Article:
Got budget?
Budgeting for GRC efforts can be a challenge though, especially in light of the financial crisis. A GRC program is not something that typically is budgeted for. Instead, organizations allocate funding for the creation of governance committees, IT risk management programs (with an IT risk officer at the top), the creation of a formalized IT security program, or the implementation of good risk assessment, Proctor says.

Yet there are drivers that can propel GRC planning forward, say experts. Often, such an effort is driven by the need to achieve compliance, better understand risk relationships across the various aspects of the business, and increase efficiency.

On the governance side, a GRC effort should address how decisions are made relative to risk and compliance issues. Also, ensuring decisions are made by the right individuals is important because people are going to make different decisions depending on where they are in the organization.

The risk piece is critical, Lobel says, as it focuses on identifying the risks and opportunities that exist across the organization. And, in terms of compliance, what sets a GRC effort apart is that organizations will manage compliance across issues, rather than just within issues, Rasmussen explains.

EMA conducted a survey in 2008 to find out how enterprises are succeeding in IT GRC management in the real world. Respondents were asked to describe their characteristics in the areas of organization attributes – how critical IT governance, risk and compliance management are to the business and how critical IT is to key business operations. EMA found 23 percent of respondents to be “high performers” in terms of IT management effectiveness, with 51 percent classified as medium performers and 26 percent classified as low performers.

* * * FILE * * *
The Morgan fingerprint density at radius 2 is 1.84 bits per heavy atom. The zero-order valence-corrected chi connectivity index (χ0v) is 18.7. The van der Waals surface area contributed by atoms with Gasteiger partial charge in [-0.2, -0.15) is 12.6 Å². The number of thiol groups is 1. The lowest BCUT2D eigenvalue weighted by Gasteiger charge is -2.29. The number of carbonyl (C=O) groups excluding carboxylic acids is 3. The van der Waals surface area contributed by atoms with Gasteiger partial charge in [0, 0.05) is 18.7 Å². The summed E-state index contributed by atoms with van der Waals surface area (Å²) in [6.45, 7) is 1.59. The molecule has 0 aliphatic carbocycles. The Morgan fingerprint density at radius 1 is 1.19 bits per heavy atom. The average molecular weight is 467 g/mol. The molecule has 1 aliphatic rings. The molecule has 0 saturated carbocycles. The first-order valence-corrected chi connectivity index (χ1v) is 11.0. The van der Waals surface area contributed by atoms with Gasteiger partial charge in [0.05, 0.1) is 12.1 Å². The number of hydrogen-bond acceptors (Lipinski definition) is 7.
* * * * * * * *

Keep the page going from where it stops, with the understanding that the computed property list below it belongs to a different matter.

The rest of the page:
“For high performers, the criticality of IT as a strategic asset correlated to the criticality of IT GRC effectiveness,” EMA's research summary states. “This, in turn, led to greater support among senior management for assuring accountability for adherence to defined objectives.”

EMA's Crawford adds that some businesses are becoming more aware of the benefits of folding their governance, risk management and compliance needs into a common discussion. Over the past year, he has noticed that more enterprises are asking him about how to overlap these areas. Going forward, he believes enterprises will be faced with more compliance needs as a result of the economic crisis, so this may drive organizations to undertake a GRC effort.

There has been some growth in the number of companies undertaking GRC efforts, says Rasmussen, especially among global companies and large enterprises. This is because there is a need for better transparency for larger companies that often get hit with their share of IT security surprises throughout the year.

Indeed, the GRC concept is being put to use, but the guiding principles of such planning are currently not as widely adopted as they could be, contends Lobel.

“I don't think a lot of organizations have mastered the integration of GRC into a single discipline,” says John Linkous, IT governance, risk and compliance evangelist at eIQnetworks, a GRC vendor.

Financial services companies, for instance, are ahead in terms of implementing GRC planning, mostly because they are “audited and monitored like hawks.” But those organizations that are opting to skip cohesive GRC planning are instead leaving it up to the individual business units to handle the issues a holistic approach can address. As a result, these organizations are missing tremendous benefits, Lobel says.

“You can step back and say, ‘We can do these things more efficiently and effectively and at a lower cost,'” Lobel says.